Review and road test of the Toyota Celica Cabriolet (1994 - 1999)
SOFT IN THE HEAD FOR A CELICA
BY ANDY ENRIGHT
Although Toyota's Celica has carved a niche for itself as a sweet handling, swoopily styled sports coupe, fewer buyers associate the brand with convertibles. The Celica generation produced from 1994 to 1999, known as the ST205 series, produced a Cabriolet model that went almost unnoticed by the British public. That's good news for used buyers, because if they can track one down, they'll be rewarded with a very underrated vehicle at ultra competitive prices.
Models Covered:Sixth generation (ST205)March 1994 to September 1999:2-door Cabriolet 2.0 petrol
With the Celica ST205 series, many ardent Toyota watchers felt the company had lost the plot a little. The cars had become bigger, heavier and had taken their eye off the sporting focus. All of these criticisms certainly ring true if you're the hard charging sort looking for a GT4 to fling around a few corners, but if you're in the market for a Celica Cabriolet the news is all good.
After all, most convertible owners aren't interesting in ten-tenths handling, preferring to concentrate instead on refinement, style and space. In all three of these areas the ST205 was a better car than its predecessor, so whilst the Celica range as a whole didn't hit the spot, the Celica Cabriolet suddenly became a car worth having. Trouble was, not many people twigged. Sales of the Celica Cabriolet remained rooted to the floor and even today the car is a relatively rare sight. This wasn't helped by a price tag comfortably the wrong side of £30,000. A minor change was made in 1995 when the car received as high level brake light. Replaced in 1999 by an all-new model, if you can find a decent Celica Cabriolet you'll not be disappointed.
What You Get
The Celica Cabriolet is a delightfully benign boulevardier with a surprising turn of pace when prodded into life. Agreeably practical for a convertible and with generous equipment levels, it also offers peerless reliability and ease of driving. If you want a sporty handler or a car that has interior styling to match today's best you may be disappointed but on most other counts the Celica Cabriolet does the business.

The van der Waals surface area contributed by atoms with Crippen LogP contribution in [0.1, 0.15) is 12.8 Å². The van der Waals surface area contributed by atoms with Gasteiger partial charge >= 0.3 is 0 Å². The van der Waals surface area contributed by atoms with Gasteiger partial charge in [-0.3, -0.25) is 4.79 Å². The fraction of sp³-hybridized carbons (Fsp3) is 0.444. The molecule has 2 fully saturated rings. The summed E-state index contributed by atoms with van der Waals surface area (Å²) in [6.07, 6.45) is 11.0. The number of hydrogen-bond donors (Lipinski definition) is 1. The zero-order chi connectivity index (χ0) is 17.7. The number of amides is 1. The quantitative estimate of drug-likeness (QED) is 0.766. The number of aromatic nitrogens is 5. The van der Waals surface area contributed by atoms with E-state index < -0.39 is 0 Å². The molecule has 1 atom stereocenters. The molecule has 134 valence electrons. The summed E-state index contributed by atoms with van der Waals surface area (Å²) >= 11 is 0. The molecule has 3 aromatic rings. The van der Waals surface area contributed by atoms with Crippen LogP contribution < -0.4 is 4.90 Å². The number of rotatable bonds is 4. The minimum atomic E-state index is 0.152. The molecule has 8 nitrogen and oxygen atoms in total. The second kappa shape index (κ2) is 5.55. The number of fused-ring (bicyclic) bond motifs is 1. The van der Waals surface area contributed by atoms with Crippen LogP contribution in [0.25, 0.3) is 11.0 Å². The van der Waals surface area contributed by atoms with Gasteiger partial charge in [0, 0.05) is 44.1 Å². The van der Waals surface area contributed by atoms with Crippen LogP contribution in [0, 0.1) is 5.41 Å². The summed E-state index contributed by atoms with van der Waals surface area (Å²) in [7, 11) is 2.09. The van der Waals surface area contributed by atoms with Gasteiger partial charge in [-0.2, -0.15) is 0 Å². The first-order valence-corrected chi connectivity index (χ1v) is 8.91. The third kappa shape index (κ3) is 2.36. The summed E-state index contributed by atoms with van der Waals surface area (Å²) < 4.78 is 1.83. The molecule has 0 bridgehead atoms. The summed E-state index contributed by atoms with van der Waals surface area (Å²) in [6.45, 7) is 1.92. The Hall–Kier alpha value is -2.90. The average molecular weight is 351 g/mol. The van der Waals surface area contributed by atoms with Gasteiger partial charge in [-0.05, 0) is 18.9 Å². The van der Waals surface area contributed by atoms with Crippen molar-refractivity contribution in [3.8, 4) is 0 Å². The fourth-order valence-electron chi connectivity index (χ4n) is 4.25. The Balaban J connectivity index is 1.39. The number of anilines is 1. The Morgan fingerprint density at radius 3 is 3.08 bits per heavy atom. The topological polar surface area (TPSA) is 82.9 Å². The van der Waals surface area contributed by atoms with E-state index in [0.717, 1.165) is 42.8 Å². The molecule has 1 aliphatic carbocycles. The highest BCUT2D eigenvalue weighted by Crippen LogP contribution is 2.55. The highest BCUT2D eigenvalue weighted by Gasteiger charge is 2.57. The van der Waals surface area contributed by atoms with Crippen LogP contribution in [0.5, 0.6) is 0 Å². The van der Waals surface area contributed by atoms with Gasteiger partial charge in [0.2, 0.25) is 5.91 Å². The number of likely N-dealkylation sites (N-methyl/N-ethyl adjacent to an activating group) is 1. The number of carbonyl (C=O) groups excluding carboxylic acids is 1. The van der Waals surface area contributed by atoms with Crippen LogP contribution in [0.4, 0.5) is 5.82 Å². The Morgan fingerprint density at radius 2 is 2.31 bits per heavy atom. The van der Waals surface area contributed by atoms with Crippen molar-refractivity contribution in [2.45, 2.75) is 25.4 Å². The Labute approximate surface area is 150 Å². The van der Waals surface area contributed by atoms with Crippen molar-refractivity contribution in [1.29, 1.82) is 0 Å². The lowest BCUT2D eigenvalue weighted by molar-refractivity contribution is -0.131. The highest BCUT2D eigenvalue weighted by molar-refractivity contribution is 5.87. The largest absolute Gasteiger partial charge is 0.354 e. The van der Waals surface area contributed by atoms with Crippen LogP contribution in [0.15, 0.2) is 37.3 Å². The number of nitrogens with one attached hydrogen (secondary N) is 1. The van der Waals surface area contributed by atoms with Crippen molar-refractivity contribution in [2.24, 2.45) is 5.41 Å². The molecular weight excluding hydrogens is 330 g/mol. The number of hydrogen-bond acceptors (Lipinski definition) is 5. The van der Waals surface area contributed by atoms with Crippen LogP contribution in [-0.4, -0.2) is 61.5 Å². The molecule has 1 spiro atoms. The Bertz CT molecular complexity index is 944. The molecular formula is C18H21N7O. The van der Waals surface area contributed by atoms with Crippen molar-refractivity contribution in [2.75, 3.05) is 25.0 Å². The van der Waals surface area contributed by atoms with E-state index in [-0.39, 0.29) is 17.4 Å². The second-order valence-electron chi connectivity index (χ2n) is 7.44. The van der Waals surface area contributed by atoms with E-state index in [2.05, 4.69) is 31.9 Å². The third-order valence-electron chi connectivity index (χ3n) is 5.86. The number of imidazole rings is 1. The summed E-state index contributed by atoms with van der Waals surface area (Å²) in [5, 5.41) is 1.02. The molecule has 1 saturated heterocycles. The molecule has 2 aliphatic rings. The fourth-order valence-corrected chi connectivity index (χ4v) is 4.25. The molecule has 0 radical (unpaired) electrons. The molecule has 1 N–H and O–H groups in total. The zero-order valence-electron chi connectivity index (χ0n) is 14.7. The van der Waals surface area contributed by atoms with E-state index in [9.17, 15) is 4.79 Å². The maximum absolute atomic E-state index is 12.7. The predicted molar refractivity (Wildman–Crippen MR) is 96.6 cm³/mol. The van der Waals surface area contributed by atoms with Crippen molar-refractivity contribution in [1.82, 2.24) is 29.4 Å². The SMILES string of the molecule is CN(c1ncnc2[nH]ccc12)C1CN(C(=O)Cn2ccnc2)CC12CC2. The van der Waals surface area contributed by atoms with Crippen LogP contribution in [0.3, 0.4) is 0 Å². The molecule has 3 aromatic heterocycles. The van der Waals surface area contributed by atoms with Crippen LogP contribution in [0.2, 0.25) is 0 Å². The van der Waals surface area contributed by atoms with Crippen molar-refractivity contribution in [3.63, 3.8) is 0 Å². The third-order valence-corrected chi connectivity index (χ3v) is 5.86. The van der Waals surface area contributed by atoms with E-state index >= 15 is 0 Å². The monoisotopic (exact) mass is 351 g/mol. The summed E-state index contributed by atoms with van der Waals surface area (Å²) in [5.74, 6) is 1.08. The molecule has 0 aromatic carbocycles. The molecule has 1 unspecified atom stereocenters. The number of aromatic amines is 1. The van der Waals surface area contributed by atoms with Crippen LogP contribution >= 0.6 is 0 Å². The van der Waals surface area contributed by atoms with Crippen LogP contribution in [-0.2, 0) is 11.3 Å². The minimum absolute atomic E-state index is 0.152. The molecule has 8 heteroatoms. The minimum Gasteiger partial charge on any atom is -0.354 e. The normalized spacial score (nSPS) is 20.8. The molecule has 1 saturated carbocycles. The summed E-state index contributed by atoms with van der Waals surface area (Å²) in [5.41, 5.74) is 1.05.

What to Look For
The legendary Toyota build quality means there's mostly nothing in particular to watch out for. The engines and gearboxes are strong and long lived, while even the high-performance versions will provide years of hassle-free motoring if regularly maintained.
Alloy wheels should be free of corrosion, while the electrically operated hood should function without a hitch and be free or rips or discolouration. A fair proportion of used Celica Cabriolets on the UK market are 'grey' imports from Japan. As long as they have their SVA documentation in place and you are buying from a reputable source, these cars often offer a cut-price alternative. Remember that rustproofing will not be as comprehensive as UK cars and some minor trim items may be more difficult to get hold of. The flipside is that these cars are usually better specified and will have fewer miles on the clock. You pays your money and takes your choice.
(approx. based on a 1996 2.0 Cabriolet) A clutch kit will set you back about £100, while a complete exhaust system will be about £850, though this includes £450 for the catalyst. A replacement starter motor will be around £135, a radiator about £250 and an alternator close to £190. As for shocks, fronts are about £55 and rears a pricey £150, with brake pads around £50 a set. A major service should be about £160 and minor one just under £90.
On the Road
Roadholding levels are surprisingly high for such a relaxed open top and the chassis is admirably rigid. Whereas in many rivals the rear view mirror will jiggle and shake as the car traverses road imperfections, the Celica Cabriolet's body is well controlled. Refinement is good with the hood in place although normal conversation becomes tricky much above 50mph with it lowered. With 173bhp on tap the Celica has a fair turn of pace and the engine is a sweet 2.0-litre unit that will rev to its red line with no trace of harshness. All in, the Celica Cabriolet feels a class act.
It almost seems cruel to hand over as little as £6,000 for a well looked after Celica Cabriolet for which the original owner spent over £30,000 but sometimes these things have to be done What you'll end up with is an unspectacular but very competent convertible that won't cost a fortune to run and which can still turn heads.
Toyota Celica Cabriolet (1994 - 1999) review by ANDY ENRIGHT